But there’s a problem: Jewel is a manananggal, a vampire-like mythical creature in the Philippines, who haunts the night by splitting herself in half, leaving her torso behind to fly away & devour unborn fetuses from pregnant women or the hearts of unlucky humans. The movie’s unique spin on this iconic monster is she can walk among humans & has no control of her appetite. When it hits, she will undergo immense pain, & can only curb it temporarily by rubbing a special oil on her belly. Then, she will lurk night clubs looking for potential victims, lure them into having sex, kill her victim, & gorge on their remains to satisfy her hunger. To make sure no one suspects anything wrong, she leaves behind a piece of cardboard with this text written on it: “Wag tularan. Pusher ako” (Don’t imitate me. I’m a drug pusher.)

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You can already tell Ang Manananggal sa Unit 23B (The Manananggal in Unit 23B) has lots on its mind just by reading the previous paragraphs. It delves in the ways female sexuality is feared & suppressed, & how Duterte’s drug war has allowed for malevolent forces to exploit broken systems for their own gains. The movie’s political & feminist subtext makes it thematically richer & surprisingly relevant.

Sure, it looks like a bunch of ideas thrown together, but it works thanks to the love story at its core. This is Prime Cruz & Jen Chuansu’s most ambitious effort to date, where their knack for crafting relatable characters engaging in amusing conversations is mixed horror with a sociopolitical bent. While Martin del Rosario & Ryza Cenon’s chemistry isn’t as strong as it should be, it doesn’t fall apart because they’re both have charming & the writing never fails them. Ryza Cenon is the absolute standout, revealing the multiple facets of Jewel’s personality & being with ease. They’re even backed up by the great Vangie Labalan, who makes the role of the eager, supportive grandmother endearing & funny instead of annoying.

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It also helps the movie sells the realities between Jewel’s double life, thanks to the top-notch production design, cinematography & musical choices. The veneer of normalcy is presented during the day, with drab greys highlighting the loneliness between the characters. Nico’s unit is a clean, organized, middle class home. Jewel’s unit has more ornate furnishings, but it still looks like an ordinary unit. But this movie, just like Jewel, comes out at night. That veneer is removed during the dark, giving way to stark, often neon-filled lighting that invites us to a world of mystery & terror that’s beyond us. Even Jewel’s unit reflects this, with neon red & green lights flooding the room, emphasizing Jewel’s duality. Since this is another Prime Cruz movie, the soundtrack & synth-heavy score is aces. It is evocative, memorable, & captures the isolation & danger the characters are caught in.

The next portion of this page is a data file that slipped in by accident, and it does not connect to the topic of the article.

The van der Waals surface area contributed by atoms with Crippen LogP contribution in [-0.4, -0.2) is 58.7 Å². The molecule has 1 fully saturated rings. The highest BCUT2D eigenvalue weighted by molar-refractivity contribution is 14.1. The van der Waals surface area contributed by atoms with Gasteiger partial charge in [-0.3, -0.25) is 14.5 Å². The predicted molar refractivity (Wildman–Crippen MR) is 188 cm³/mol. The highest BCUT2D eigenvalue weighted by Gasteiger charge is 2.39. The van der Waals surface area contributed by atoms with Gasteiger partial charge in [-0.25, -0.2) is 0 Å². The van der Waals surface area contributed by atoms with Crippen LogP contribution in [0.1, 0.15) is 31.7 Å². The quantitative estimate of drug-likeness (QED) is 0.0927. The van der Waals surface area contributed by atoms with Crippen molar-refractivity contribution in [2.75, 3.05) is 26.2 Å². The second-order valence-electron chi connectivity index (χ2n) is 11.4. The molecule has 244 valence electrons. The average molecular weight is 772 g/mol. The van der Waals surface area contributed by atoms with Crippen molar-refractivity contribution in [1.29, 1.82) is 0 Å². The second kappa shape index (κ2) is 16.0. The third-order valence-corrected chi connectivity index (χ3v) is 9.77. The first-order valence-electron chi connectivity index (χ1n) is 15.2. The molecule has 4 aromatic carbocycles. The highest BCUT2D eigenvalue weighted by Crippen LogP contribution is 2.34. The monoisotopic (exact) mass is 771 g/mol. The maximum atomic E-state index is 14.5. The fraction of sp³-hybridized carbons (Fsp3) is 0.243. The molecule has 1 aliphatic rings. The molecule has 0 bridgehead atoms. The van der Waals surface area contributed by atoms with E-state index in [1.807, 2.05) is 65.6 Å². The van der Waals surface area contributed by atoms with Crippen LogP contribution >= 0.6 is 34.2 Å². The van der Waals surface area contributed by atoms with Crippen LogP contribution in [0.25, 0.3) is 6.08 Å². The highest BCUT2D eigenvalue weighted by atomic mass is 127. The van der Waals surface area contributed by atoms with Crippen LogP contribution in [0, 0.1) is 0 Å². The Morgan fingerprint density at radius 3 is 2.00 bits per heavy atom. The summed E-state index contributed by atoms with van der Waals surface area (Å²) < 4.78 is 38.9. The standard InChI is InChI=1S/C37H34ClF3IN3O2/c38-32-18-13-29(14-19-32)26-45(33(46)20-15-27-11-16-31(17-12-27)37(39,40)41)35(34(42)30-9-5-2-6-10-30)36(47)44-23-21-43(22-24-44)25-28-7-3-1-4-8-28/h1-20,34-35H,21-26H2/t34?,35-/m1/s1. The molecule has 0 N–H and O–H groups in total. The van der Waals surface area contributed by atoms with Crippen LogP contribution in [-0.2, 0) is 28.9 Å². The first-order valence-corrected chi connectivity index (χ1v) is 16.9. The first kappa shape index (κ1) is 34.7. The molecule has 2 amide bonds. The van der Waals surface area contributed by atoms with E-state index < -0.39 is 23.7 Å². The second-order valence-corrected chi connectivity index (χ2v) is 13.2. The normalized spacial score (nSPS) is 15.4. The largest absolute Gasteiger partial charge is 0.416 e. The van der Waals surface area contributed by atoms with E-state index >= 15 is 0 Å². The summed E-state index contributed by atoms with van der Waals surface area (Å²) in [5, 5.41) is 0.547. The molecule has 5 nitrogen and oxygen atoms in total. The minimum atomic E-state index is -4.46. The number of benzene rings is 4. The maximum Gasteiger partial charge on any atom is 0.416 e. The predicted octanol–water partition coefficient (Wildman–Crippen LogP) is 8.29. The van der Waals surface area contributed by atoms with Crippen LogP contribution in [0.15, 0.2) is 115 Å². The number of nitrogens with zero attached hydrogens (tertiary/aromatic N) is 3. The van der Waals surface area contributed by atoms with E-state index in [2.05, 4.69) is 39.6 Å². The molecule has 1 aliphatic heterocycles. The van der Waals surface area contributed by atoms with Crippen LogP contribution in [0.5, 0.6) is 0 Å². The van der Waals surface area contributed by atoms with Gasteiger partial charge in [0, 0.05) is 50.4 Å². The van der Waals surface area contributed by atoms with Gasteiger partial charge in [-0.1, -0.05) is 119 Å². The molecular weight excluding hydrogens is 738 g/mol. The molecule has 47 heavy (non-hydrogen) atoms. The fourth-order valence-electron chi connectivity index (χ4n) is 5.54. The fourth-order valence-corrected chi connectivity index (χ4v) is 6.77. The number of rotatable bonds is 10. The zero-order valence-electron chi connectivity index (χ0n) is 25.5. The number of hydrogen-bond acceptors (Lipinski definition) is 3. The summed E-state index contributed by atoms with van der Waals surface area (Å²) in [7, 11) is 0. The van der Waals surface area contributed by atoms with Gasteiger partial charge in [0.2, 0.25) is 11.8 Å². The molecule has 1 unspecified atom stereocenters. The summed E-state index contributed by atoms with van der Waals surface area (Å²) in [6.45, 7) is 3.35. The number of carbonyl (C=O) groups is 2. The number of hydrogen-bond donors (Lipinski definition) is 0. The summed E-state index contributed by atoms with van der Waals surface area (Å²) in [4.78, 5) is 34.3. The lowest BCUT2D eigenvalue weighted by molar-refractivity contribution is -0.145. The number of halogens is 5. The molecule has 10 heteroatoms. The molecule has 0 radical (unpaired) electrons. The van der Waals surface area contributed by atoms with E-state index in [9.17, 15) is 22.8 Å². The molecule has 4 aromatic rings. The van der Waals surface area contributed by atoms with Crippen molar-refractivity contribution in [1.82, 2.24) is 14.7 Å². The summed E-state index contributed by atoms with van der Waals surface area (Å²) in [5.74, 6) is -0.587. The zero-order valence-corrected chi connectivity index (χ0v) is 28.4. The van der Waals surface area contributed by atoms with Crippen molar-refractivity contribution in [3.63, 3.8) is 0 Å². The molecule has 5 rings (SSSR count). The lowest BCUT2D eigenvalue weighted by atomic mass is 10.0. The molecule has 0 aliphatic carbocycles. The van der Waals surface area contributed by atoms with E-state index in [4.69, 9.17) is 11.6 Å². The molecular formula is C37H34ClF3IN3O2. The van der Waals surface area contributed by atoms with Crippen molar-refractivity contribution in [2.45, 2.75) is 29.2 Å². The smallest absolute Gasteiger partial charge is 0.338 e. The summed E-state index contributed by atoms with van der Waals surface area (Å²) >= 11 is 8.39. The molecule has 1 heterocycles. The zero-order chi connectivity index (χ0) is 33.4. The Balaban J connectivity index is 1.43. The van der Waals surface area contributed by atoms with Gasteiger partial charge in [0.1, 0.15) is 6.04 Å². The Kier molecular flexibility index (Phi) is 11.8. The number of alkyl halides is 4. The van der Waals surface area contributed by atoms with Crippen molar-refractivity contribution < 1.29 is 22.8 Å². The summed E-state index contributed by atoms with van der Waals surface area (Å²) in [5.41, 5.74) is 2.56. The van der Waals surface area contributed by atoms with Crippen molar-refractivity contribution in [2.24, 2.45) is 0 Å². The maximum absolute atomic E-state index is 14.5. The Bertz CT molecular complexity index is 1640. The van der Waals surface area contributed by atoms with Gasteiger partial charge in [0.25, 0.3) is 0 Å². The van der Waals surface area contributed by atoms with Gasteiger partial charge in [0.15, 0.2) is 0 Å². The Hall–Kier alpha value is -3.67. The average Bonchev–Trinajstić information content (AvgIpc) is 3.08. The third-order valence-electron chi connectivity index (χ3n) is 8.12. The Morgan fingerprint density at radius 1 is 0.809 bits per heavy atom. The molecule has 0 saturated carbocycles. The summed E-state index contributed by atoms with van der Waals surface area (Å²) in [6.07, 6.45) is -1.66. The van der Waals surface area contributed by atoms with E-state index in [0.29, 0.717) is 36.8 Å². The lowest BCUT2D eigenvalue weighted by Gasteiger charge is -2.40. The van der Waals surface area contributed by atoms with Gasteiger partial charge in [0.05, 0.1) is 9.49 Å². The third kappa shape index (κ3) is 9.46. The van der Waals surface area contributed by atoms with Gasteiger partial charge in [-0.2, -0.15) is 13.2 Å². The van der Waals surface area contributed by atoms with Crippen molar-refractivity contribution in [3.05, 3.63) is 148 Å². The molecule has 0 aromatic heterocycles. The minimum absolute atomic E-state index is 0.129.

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The current cut we’re getting for Pista ng Pelikulang Pilipino is different from the one delivered in the QCinema Film Festival 2016. Nico’s arc is kept to a bare minimum, almost removing any traces of his struggles as a man who stopped fighting his own battles, literally & metaphorically. While it does make for a leaner movie that ramps up its central tension quicker than before, Nico turns into a flatter character & his actions in the movie’s 2nd half lose some of its weight.

Even if that were the case, it doesn’t detract from the movie’s merits. Prime Cruz’s 2nd effort was, & still is a masterful blend of romantic comedy & horror, elevated by its ideas on female sexuality & the current political climate, wrapped in a charming package.

 

Pista ng Pelikulang Pilipino 2017: Birdshot Lives Up to Its Moniker as a Coming-of-Age Thriller

TL;DR This “coming-of-age” thriller can be slow & awkward at times, but this is a movie that lives up to its moniker. Definitely one of the best Filipino movies of 2017.

Birdshot is one of the more atypical entries in Pista ng Pelikulang Pilipino 2017. It is billed as a “coming-of-age thriller” & it mostly delivers on that promise. It is a unique movie that combines two genres seemingly at odds with each other, yet it comes out fully-formed, creating an unforgettable experience.